Despite the warning of librarian Malcolm Edwards that “They’ll rot your brain,” I rather enjoyed the lively, no-nonsense pulp action of Vargo Statten and began reading others of that ilk, only to find that most of these cheap publishers had no quality threshold at all. But I was drawn to them by their vibrant, colourful covers, and amongst the stand-out talent was Norman Light, second only to Ron Turner when it came to depicting thrilling space battles or alien invasions.
    Light’s action-packed artwork became the focus of my first published article, which drew parallels between the paperback publishers and the ‘pirate’ comic strip publishers of the era. Norman Light was a key figure in the piece because he was not only an artist but also a publisher.
    Thirty-three years later I’m still a fan of Light’s artistry. Not for its quality—there were better artist/writers on a technical level and Light’s figurework tended to be what Denis Gifford described as “asymmetric”—but for its enthusiasm, vivacity and the artist’s obvious passion for good old pulp-style action.
    Here, then, are the complete adventures of Captain Future and the Space Patrol crewmen known as the Buccaneers of Space, one of Light’s finest creations. I hope you enjoy their outlandish adventures as much as I did when I first discovered them.
This one is for fans who read Vultures of the Void or The Mushroom Jungle or any of my essays on the pirate publishers of the 1950s. There's still a couple of weeks before the book can be published—I'm still waiting for a proof to arrive—and I'll hopefully have time to explain the attraction further. All I'll say for now is that if you like your pulp full of colliding galaxies, soaring spaceships and bestial BEMs, I can promise you a thrill-filled collection.

While I was waiting for work to turn up, I had a chance to knock out some scans for this week's random scans presentation. Here are four yarns by Jack Kelso for the Popular Fiction series Popular Detective Stories, published around 1946. I've no idea who the cover artists might be, but I like their simple directness. The look of apprehension on the face of the woman on the cover of The Murder of Colonel Neville tells you all you need to know about how she feels.

Bear Alley will continue to be a little patchy while I get my feet under the desk of this new job, but I'll try to post something as often as possible. I do have something that needs reviewing, which I'll do for the weekend.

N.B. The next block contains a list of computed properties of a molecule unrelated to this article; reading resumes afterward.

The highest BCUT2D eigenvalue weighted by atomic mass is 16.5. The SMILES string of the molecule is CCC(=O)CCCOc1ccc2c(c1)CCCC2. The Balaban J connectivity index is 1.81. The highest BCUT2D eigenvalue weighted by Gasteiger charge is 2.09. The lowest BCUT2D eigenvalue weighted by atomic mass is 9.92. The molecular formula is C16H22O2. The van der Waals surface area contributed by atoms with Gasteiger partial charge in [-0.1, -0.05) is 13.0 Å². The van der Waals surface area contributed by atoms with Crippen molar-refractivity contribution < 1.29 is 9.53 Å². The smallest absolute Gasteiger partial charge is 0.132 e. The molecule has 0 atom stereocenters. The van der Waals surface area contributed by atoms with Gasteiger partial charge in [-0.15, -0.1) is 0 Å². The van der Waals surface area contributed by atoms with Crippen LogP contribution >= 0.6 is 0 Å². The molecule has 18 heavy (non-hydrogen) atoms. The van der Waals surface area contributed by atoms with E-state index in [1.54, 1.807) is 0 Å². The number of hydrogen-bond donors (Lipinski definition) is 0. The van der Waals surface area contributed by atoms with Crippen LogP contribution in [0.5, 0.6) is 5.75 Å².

Commando issues 4803-4806

Commando issues on sale 23 April 2015.

Commando No 4803 – The Deadly Waters
When German forces invaded the Netherlands in 1940, Dutch Army Lieutenants Dirk Dreise and Ruud Aaker fought in the front line. The campaign went against them, though, forcing them to escape to England where they were assigned to clandestine intelligence work.
   Eventually the tide of war turned and in 1944 they were back in their homeland, determined to throw the invaders out. For them, the fighting raged not in the air or on land but on the waters of the flooded polders.

Story: George Low
Art: Vila
Cover: Janek Matysiak

Commando No 4804 – Tough Guy
Joe Brady was as tough as the Liverpool slums that had bred him — and, boy, he could hate!
   The many Nazis he met knew the cold ferocity which blazed in his eyes as he swept into battle, but they could tell no one.
   For dead men tell no tales.

Some of you may wonder how we choose which titles to let you read again. Well, there are loads of different reasons but, it the case of this story, one trumps all others. It was drawn by Victor De La Fuente and, as far as I’m concerned, any excuse to let you see his magnificent art is good enough. I grew up reading Commando stories and his illustrations never let me down, combining accuracy, aggression and activity in every frame.
   Victor’s style influenced many other artists, and at least one reader, to get involved in comics. Thanks, Victor.—Calum Laird, Commando Editor

Story: Kenner
Art: Victor De La Fuente
Cover: Scholler
Originally Commando No 149 (January 1965), re-issued as No 743 (May 1973)